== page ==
The Algona Upper Des Moines from Algona, Iowa on March 17, 1897 · Page 5
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The Algona Upper Des Moines from Algona, Iowa · Page 5

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Algona, Iowa
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Wednesday, March 17, 1897
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Page 5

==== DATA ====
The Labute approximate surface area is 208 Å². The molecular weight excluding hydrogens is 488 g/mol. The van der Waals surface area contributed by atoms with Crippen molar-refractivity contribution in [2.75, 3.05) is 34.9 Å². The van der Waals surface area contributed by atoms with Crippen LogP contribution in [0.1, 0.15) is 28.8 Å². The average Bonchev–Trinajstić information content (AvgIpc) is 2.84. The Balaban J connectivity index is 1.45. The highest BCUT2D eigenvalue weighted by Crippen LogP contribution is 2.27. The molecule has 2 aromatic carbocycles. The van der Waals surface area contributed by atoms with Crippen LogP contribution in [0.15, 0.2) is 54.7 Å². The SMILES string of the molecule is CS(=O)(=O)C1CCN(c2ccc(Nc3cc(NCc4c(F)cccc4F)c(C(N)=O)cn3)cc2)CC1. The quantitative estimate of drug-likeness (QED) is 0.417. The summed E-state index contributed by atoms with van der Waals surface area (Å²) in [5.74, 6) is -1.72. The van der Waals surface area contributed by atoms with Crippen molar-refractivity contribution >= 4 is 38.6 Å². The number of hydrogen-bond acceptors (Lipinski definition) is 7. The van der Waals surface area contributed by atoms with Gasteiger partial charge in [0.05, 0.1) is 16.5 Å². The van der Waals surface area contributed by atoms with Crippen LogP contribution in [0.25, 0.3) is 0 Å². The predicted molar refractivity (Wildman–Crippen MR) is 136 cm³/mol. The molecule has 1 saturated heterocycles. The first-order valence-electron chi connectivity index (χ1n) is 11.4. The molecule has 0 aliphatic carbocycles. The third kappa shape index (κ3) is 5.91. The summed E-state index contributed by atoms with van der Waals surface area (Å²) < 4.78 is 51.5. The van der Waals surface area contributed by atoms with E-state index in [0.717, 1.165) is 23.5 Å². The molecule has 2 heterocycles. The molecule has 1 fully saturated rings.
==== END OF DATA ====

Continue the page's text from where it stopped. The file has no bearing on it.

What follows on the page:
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1' ^ '- *Y if"'*--' * ,/''• ' T -' _ '"'vH *''" -'^^ 'I & ,' '"'^f' ,' '/V 'V^'y4)V,£-f>'yrj./ ^^'-V-' ''..T^'^V^^^^^S BttB MOlNESi AMONA, IOWA, WEONE8DAY, MAR0H If, aft" ' ' -?;W& THE Seed Wheat IN, are prepared to furnish i 6f the Cits' Coutaeli- nendersort aftd Pftlne Cftst lota fer tfhird Ward Aldefinan, Velvet Chaff Blue Stem Wheat for seed, in such quantities as may be desired, See us before you buy, Lenette W. Butler, Administrator J. J. Wilson estate. SEMI-LOOALJNEWS NOTES. The Mason City Times-Herald says: •i James J, Ryan of Algona is a much talked of man for the democratic nomination for governor. If they put J. J. on the stump telling stories he can win hands down." The Fort Dodge Messenger adds a cruel reference to that Dubuque convention: "Fort Dodge friends would be pleased to see Jim's name at the head of the ticket. However they would advise him to do his sleeping before going to the conven- tion '' «.. + + Capt. W. E. G. Saunders of Emmetsburg is now sole owner of the Blairgowrie farm. Last week he bought the remaining 3,800 acres. Capt. Saun- derscame. to Etnmetshurg to manage the farm, and was so successful that on his marriage Mr. Adamson gave Mr. Saunders a section of land as a mark of his appreciation. He now sells the remaining sections to Mr. Saunders, who becomes one of the biggest land owners in Iowa. The best of it is he deserves his good fortune. -*- -i- -S- Mrs. Carrie Lane Chapman Gatt of New York, who is the national organizer of the woman suffragists, recently wrote to the Political Equality club of Waterloo that the national association had decided to .organize Iowa during the coming year. Prominent speakers will be sent out, who will stop two days in each county seat, holding meetings, discussing the suffrage question and finally organizing a local club. Fifty- nine counties will be thus covered during the spring and summer, and the remaining forty will be organized next fall. The work will begin in April and KosButh is on the list. -5- •*- ->- . The Hampton Recorder holds out a ray of hope for the library promoters: Webster City and Algona, both enterprising and go-ahead cities, voted down propositions for a library tax at their recent municipal elections. In Hampton the proposition was submitted at least half a dozen times and defeated before it finally carried, and now after our public library has been in .operation five, or six ; years it 'is the most popular institution in the city* and we doubt if 25 votes could be mustered 'to abolish it. •5- -P •*- : ' Palo Alto county is flattering itself on the strength of the following census figures; • Kossuth has 88 persons who can not read op write, Hancock has 71, Clay 50, Palo Alto 31, Emmet 23 and Dickinson 14. * -5- -r- Editor Jaqua of Humboldt went to the editorial meeting at Galveston, and while there was robbed of all his cash on hand. The president of the association, was robbed of a $24Q diamond pin, lost his shirt .studs and cuff buttons, Three other editors had'" the.ii' pockets Picked, ' ; -'""" ' : v -i- -T- •*- Mre, Victor B, Dplliver. died at her home in Minneapolis Monday. She was the wife of the brother of Con' gressman Dojliver, and eldest daughter of ex-Governor karrabee, Her dpath result of a four weeks' illness which began with an attack of the grip. Her marriage to Mr. Dolliver was celebrated in August last, after which they made an extended trip through the east, and settled in Minneapolis. Mrs. Dolliver was a woman of many accomplishments, whose death will be sincerely mourned. -I- -T- -T- Our old-time Kossuth citizen, J. L. Blunt, was elected school director at Ruthven. The Humboldt Republican has this item: A. E. Daugherty, the Livermore druggist, and who has been a regular visitor in Humboldt for years past, has disposed of his business up there and accepted a permanent position in the regular army. He has been holding position as first lieutenant in the military company at Algona. -T- •*- -t- Here is an item from Marshalltowri of local interest. The Times-Republican says: Cashier C. C. St. Clair of the City National bank has a bright little namesake now in the person of Master Charles C. St. Clair Watson of Union. Mr. and Mrs. Watson have issued cards with the date of birth, March 8, weight 12 pounds, and name. On the back of the card is this appropriate sentence: " 'Twas not his stature that made him great, but the greatness of his name." Mr. St. Clair has presented the youngster with a handsome silver spoon. -;- -T- •*At Whittemore one of those big lamps set fire to Sam Hutchison's meat market. The lamp fell to the floor and was kicked out, when it was discovered that it had been hanging so close to the ceiling that it had heated the hook in the joist above hot enough to fire the wood. The joist was on fire. The Champion suggests that other owners of such lamps investigate. -»--&-•*• The envious Fort Dodge Post says: TomKeene got off his beat a little recently and wandered up into the wilds of northwest Iowa. He played "Richard III, "in Algona for one consecutive night and was given a flattering reception. The dramatic editors of the Algona papers occupied front seats at the performance and wrote elaborate criticisms of the play and players. They all agreed that the The hew city council met tot reorganization Monday night. The. meeting ran far into the night, not because of any fHctlon in the working machinery, but because of the volume of busi" ness to be disposed oh Mayor Chris* chilles called the meeting to order and lent grace and dignity to the position of presiding officer. '"• . The business of chief importance centered in the contest fi'om the Third Ward. H. A. Paihe, who on the face of the returns was defeated by ThbSi Henderson by three votes, filed a notice of contest, and the Votes were re'Count- ed by the council. The result of the re-count skewed each candidate to have received 67 votes, three ballots for each being thrown out as defective. This left a tie. There seems to be no statutory method for deciding a case of this kind unless the contestants can agree upon a plan. In case no agreement ( is reached the council has the authority to declare the office vacant and proceed to fill the office by appointment. It wits finally agreed, however, to decide the contest by casting lots and Mr. Paine was sent for. Casting lots covers a multiduo of different ways, and in this particular instance the American dollar, of which two were discovered in the hidden recesses of the councllmen's pockets, wore brought to light and matched, with the result thatH. A. Ptiine was the winner, and he will represent the Third ward during the coining two years. All agreed that the contest was conducted with the utmost fairness, and the result reached will be approved by the voters of the ward. The new council now stands: First ward, Vesper and White; Second ward, Dingley and MoMahon; Third ward, Single and Paine; Fourth ward, Chapin and Buyers. . THE ROUTINE REPORT. ALGONA, .March 15, 1897,—Meeting called to order, Mayor Chrischllles in the chair, Alex. White elected secretary pro tern. Roll call: Present, White, Dingley, McMahon, Slagle, Henderson, Sayers, Chapin. Absent, Vesper. The chair Instructed the secretrry to read the notice of contest filed by H. A. Paine. Moved and seconded that the council resolve itself into a committee of the whole to take under consideration the notice of contest filed by H. A. Paine and proceed to re-count the ballots of the Third ward cast in the city election of Algona, iowa, March 1, 1897, and pass upon and determine the election of alderman in said ward. Carried. The mayor then called E. E. Sayers to the chair. Report of committee of the whole made by E. E. Sayers shows 67 ballots cast for Thos. Henderson and 67 ballots cast for H. A. Paine for alderman for the Third ward. Report adopted. . Moved and seconded that chair appoint a committee to wait on Mr. Paine and inform him of the result of the recount. Cerried. Chair appointed Dingley and McMahon. H. A. Puine and Thos. Henderson .agree to decide the election by lot. Lot falls to H. A. Paine. ., Moyed and seconded that council proceed to confirm the choice of said lot by ballot and elect an alderman for Third ward. Carried. Vote taken by ballot. Paine received .six votes and was declared elected by a unanimous vote. Mayor Chrischilles then announced the committees for the ensuing year as follows: Waterworks—Sayers, Vesper, Slagle, Finance—Vesper, White and Slagle. Streets and alloys^Chapin, Paine, Dinffley, White. Printing—Dingley, McMahon, Slagle. - . . „, , T, . Health—Sayers, Slagle, Paine. Ordinance—McMahon, Vesper, Chapin, _, ... Fire—White, Sayers, Chapin. _ Selling—Slagle, McMahon, Paine. Purchasing-^Dingley, White, Sayers. Moved and seconded that the 'committees as appointed by the_ mayor ;-be approved. Carried. Motion to ad- iourn. Carried. ' • • -. ALEX. WHITE, Secretary pro tern. Disc Harrows, Seeders, Cultivators, •'-•'' . . Steel Lever Harrows, Plows, Corn Planters— everything in of Farm Machinery at Wierwam I have the best goods and the lowest prices, Call and see me before you buy, Wilfrid P. Jones ALGONA. IOWA. and and Awarded Highest Honors-World' 'DR.* Fair, CREAM BAKIN LliU-jr VI* M» — ---,/ — play was all right, but two of them hedged a little on the company. They stated that the play was very creditably produced " when it is considered that the leading man is a cripple." -*••«-•*• An Bmmetsburg school ma'am having an inordinate dread of contagious diseases sent a child home because her mother was sick. The next day the child presented herself at school with her finger in her mouth and little hood swinging by the string, and said: •"We'se got a little baby at our house, but mamma said to tell you it is not catching." -}- T- -h The Armstrong Journal says that the matter of advertising Kossuth's shortage of women in the east should be left "to the women of the county, as they are best able to judge if others of their sex would be content to lire in Kossuth." ^ ^ + A. A. Johnson up in Emmet county pwns a farm on a lake that 1.1 meandered. & built a bouse inside the meander line, ana his tenant went to Ses Moines and took up the lake shore, including the house, for a homestead. It }s now in the courts. county VnT of Dickinson STILL WANT HeMl»TEAj)B. That 30-Year-Old- Homestead Item About Kossuth Is Attracting Attention. THE UPPER DBS MOINES has • received another application for a homestead iii Kossuth. This time it is a woman who writes. Her address is Judd, lowai and her letter explains itself, It contains the following clip.' ping: The Algona UPPER PES MOJNES is quoted as saying that there are still 275 good homesteads open in Kossutb county. . . .'...•-.••. ?.•'••• -• '"' JCDD, Iowa, Marco 11,1897,-Land Agent -Sir: I see by the Fort Dodge Post that there are still some homesteads still open in Kossutb county. I hold a warrant for 1201 acres which I wish to lay it down, KOBSUTg'S POLLIVEBS, ^ outflt in the KprtU End- Are Arrested for the Elroore Outrage, Kossutb harbors some bard citizens in the north end who bear the DolHyer name, Two of them are bound over for .the assault on the old man in Elmore, reported last week. The story in court is one of great outrage on an old man past 50 years, in which kee and Rich Dolliver were ring leaders. It all grew out of Elmore's saloon, The old man got drwnk and the young men dragged him in the snow, kicked mm, rode him on a rail and nearly killed him. His fingers and toes were frozen so that amputation was necessary- Chicago and daughter, Mrs. Kimble of Davenport, were summoned and are here with him now. Julius Kuntz has had a serious time with pneumonia, but is much better now and will soon be able to be around. . Rev. Plummer was called to Brltt for a couple of days last week.to assist the evangelist in the revival there. j , , The school board of the independent district of Wesley met Monday evening and organized. Fred. Anderson was elected president. There was a levy of $1,800 for teachers'-fund and $1,000 for contingent fund. The teachers' wages are as follows: Principal, $80 per month; primai'y room, $50; and the other two rooms $40 per month each. Pour teachers in all. Prof. W. H. Brown was elected as principal for the coming year, commencing Sept. 1,1897. Prof. Brown-as a principal has given the best satisfaction of any our schools have ever had, and it was the unanimous consent of the board that he be retained. The time to elect the teachers for the lower rooms was set for the first Monday in May. The people in Wesley and the surround-, ing country can rest assured that we will have the best schools here there are in the county. THE DBAMA IS Home TalSnt "Will Put on a Popular Comody Saturday Evening. Irvington will have a fine home entertainment Saturday evening. The bills say the'comedy had a 1,600 night run in New York. That ought to be enough as to the play. The cast of characters speaks for the talent that will produce it: Frank Green, Harry Lewis, Guy McClellan, Hansom .Miller, Arthur Blythe, Oscar Button, Clara Hodges, Mary Gaffney, Viola Mann, Grace Gaffney. The admission is 35 cents for reserved seats, 25 cents otherwise. A crowded house will greet the company. • W. F. M. 8. Program. Following is the program for the W. F. M. S. service, to be held in the Methodist church Sunday morning, March 21: •> Anthem by-the choir. , , Scripture lesson by Mrs. Parker, .presi- Tnvocation b'y Mrs. G. H. Southwell.; Song by pufcils from the two infant 'classes. . '< ."' __. . Recitation by Locke Hudson. • • .-,;', Paper, "ForeignMissionary Work," by Mrs. D. M. Yetter. Select reading, "My Missionary Box," by Mrs. David Mitchell. -Solo by Crete Goddard, Recitation by Alta Carroll. Select reading, "Two Pictures From Life," by Mrs. David Gilmore. Recitation by Essie Patterson. ; . Song by Mrs, Samson's class. . Select reading by Mrs, Gardner Cowles. Song by the choir. '. Benediction by the ptjstor. All are invited. Don't Buy Steel Range until you know what a Steel Range is and about what you ought to pay for a good one. Within the past year we have placed a great many steel ranges in some of the best houses in this town and surrounding country, every one carrying with it the written guaranty of the maker, besides our own personal guaranty that every range will give satisfaction, and they have been sold at reasonable prices, too. It is not necessary to pay one-half more than a range is worth simply because it is sold From a Wagon. We can sell you a steel range, deliver it in any part of the county, guarantee it to be the equal of, if not superior to, any range you may buy from a wagon, and save you in price from 6 to 8 years' interest on your investment/ Our ranges are not SOLD FBOM WAGONS. They are sold ..at our store, delivered to any part of the county if you desire, and you may always know where to find us if they do not work to your satisfaction. ffi^We are going to give awry a toy range to the little girl under 13 years of age who brings to our store the largest number of English common words made from "Buck's Stoves and Ranges." Contest to close April 15. C. M. DOXSEE, Hardware. At the Cash Grocery We are Selling Crushed Java 2 pounds for All package coffee 20c or 6 pounds Have you tried our tea, per pound Best evaporated apples M per pound Best evaporated raspberries, per pound Oal. dried apricots, per pound . Full cream cheese, per pound ,. Eagle Lye, full size can ; , . . Santa Glaus, Favorite, and Lenox soap seven bars for $ .25 1.00 .28 .05 .23 .07 .121 .08 ,25 J. C. ANDERSON & CO. South of court house.. a bad idea WEEK'S BBOWDJH Some sipUHees-Scliool PPW* «pa for 1887. <«Preain of The pupils of .Miss JYM.' .MoDermott's room in the Bancroft''schools have arranged to give a cantata,- " Dream Qf Fairyland," in Jefferson hair .at: Bancroft, March 25. The proceeds are. to •be.uaa.d4n paying for a library in the room. /"'••••: Voted for Postmaster. , v An election was held at kedyavd. 'last Saturday for the purpose of'm"aking r a choice for the new postmaster there. The candidates were; Messrs. Wright and Beach, and 88 votes .'were cast, of which 30 were for Beach. The Wright men refused to have'' anything .to do with the election, and that probably accounts for the small vote oast for hltn. Whether this, settles the matter or not is another, .question. Mr, Wright is a merchant of kedyard, and Mr. Beach, so we have been tola, is a former station agent of the North western 1 road, but not at'present engaged in any business. A CHOICE lot of oloyer seed, grown on bottom land, for eale at $£ a bushel, Apply at the Kossuth County State bank on Saturday afternoons, to Mr, J. A', Viptonq or Wm. &> ingham.^O J AM able to give bottom prices o» the finest; Une of agrlouUuraUmple- ever brought into Kossuth ooro- lay the gftofls down atj your -* I I I That you are getting most awfully taken in by buying STEEL RANGES from range peddlers who are going through the country selling ranges from wagons? A former told me he gave his note for $69 for a steel range that he said looked very muqh like a range I am selling for $44. Do not be forced to buy a range until you have seen mine and are convinced you are getting a better range for $35 less money, This amount is a good deal these times when corn l* only ioc a bushel, Remember you will have to pay the notes when they become due, for you are dealing with Strangers whom you will • • •' never see aain , after your note is paid, Why not buy frsm a. firm that has stoves here for the past ?S years, who will warrant every §tev§ stand by the guarantee, rather than from a gtranga pgd41sr ? Q f this before you buy, w$J «»^ and ssejs aM * ' - -